Horoyoi - The Charming Japan-Only Alcoholic Beverage

Horoyoi - The Charming Japan-Only Alcoholic Beverage

This article will introduce you to Horoyoi, a low-alcohol drink from Suntory available only in Japan. This drink is quite popular with light drinkers and international visitors to Japan.

While you may constantly see certain products at supermarkets and convenience stores if you live in Japan, many of them are thought of as quite rare by people living overseas.

The best example of this is the Matcha KitKat. While you can get a regular KitKat anywhere in the world, matcha-flavored KitKats can only be found in Japan. In addition to food, products such as Kobayashi Pharmaceutical’s Eyebon eyewash are extremely rare. Many people who have used Eyebon say things like “It feels like I gave my eyeballs a shower, they feel so refreshed!” and buy it as a souvenir to take home. Those uniquely Japanese products are now garnering popularity overseas.

Among these unique Japanese products, Suntory’s Horoyoi alcoholic beverage is so popular that there are people who come to Japan just to buy it. While Horoyoi also enjoys popularity with twenty-something Japanese women, why is it especially popular with international visitors? Let’s take a look at the appeal of Horoyoi.

The Perfect Amount of Alcohol by Volume

First, the biggest secret to Horoyoi’s popularity is its low alcohol content. While most canned Japanese chu-hi beverages are 5% ABV, Horoyoi is just 3%. It has been manufactured so that people who don’t like the taste of alcohol are able to enjoy an alcoholic beverage with ease. Up until now, many canned chu-hi beverages with high ABV have been sold to reflect the views of people who like drinking, and who think that drinking regular chu-hi is not an effective way to get drunk. However, Horoyoi was made to reflect the views of people who don’t like alcohol, and this revolutionary product is overwhelmingly supported.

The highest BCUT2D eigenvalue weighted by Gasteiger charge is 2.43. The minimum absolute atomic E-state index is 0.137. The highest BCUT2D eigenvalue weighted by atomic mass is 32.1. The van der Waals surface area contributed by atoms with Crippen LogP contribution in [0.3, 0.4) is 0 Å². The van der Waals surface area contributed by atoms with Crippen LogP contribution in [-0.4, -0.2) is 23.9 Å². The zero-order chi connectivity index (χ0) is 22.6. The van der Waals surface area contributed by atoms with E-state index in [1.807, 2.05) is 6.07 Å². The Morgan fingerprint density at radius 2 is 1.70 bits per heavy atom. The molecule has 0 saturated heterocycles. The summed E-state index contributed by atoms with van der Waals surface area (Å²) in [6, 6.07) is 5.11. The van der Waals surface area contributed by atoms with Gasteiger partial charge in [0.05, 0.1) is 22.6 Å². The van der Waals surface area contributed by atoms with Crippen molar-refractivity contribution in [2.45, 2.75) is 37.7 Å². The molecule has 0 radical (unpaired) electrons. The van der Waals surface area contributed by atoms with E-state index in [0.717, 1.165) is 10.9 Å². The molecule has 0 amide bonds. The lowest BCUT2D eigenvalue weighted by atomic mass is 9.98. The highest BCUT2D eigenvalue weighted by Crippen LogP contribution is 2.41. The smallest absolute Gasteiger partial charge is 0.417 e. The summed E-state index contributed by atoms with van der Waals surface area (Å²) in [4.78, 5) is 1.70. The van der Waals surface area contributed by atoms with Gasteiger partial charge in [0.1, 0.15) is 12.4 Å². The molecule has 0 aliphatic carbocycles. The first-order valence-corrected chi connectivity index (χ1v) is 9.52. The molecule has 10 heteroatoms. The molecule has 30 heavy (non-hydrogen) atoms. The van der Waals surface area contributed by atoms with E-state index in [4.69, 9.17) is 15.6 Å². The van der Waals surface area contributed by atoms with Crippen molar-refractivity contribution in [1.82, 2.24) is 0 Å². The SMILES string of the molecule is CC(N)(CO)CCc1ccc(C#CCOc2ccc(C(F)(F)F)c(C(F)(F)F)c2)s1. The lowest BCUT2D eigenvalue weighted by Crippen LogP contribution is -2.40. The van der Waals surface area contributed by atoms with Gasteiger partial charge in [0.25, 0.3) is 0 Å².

Cute Packaging and a Delicious Taste

It is also said that Horoyoi is different from other canned chu-hi because it has extremely cute packaging. Up until now, marketing for the canned chu-hi sold in Japan would stress its alcoholic content, so people who didn’t like alcohol would hesitate about buying it. However, as you can see in the photo, the can depicts a cute glass and pictures of fruit in pastel colors. Horoyoi’s cute design makes it easy for someone who isn’t a strong drinker to think about picking up a can.

Of course, popularity doesn’t come solely from cute packaging. Horoyoi’s refreshing drinkability is supported by many people, and there are various seasonal flavors so that you’ll never get bored with the taste.

Numerous Varieties

Perhaps the greatest appeal of Horoyoi is the great variety of flavors.

The extremely popular Peach flavor has the characteristic refreshing sweetness of white peaches, as well as a gentle aroma. It is one of the most-loved Horoyoi flavors among Japanese fans.

With the Iced Tea Sour flavor, you can enjoy the fragrance of black tea with every sip, along with a faint lemony taste.

The Umeshu Soda flavor has a mellow fragrance and taste to go with its pleasant fizziness.

The Grape Sour flavor has the sweet smell of grapes and a gentle carbonation.

In addition to the staple flavors, there are also seasonal varieties. The Winter Ginger flavor is pictured here. Its standout characteristics are its mellow ginger ale aroma and a refreshing flavor, with a pleasant carbonated fizziness that makes it a drink you’ll want to spend your cold winter with.

In addition to the other ones pictured, there are flavors like Cassis Orange, Cola Sour, Lemon Ginger and Honey Lemon. Some places do not stock more than a few varieties, so if you want to savor the full range of Horoyoi varieties, we recommend buying them at a major store.

Author & Translator

Hello, I'm Keisuke. living Asakusa Tokyo Japan. Love triathlon(Ironman), traveling, reading, eating and my job. I really really like Japan but I think Japan should be more kindly to traveler. https://www.facebook.com/keisukeyamada84

Translated by Lester Somera

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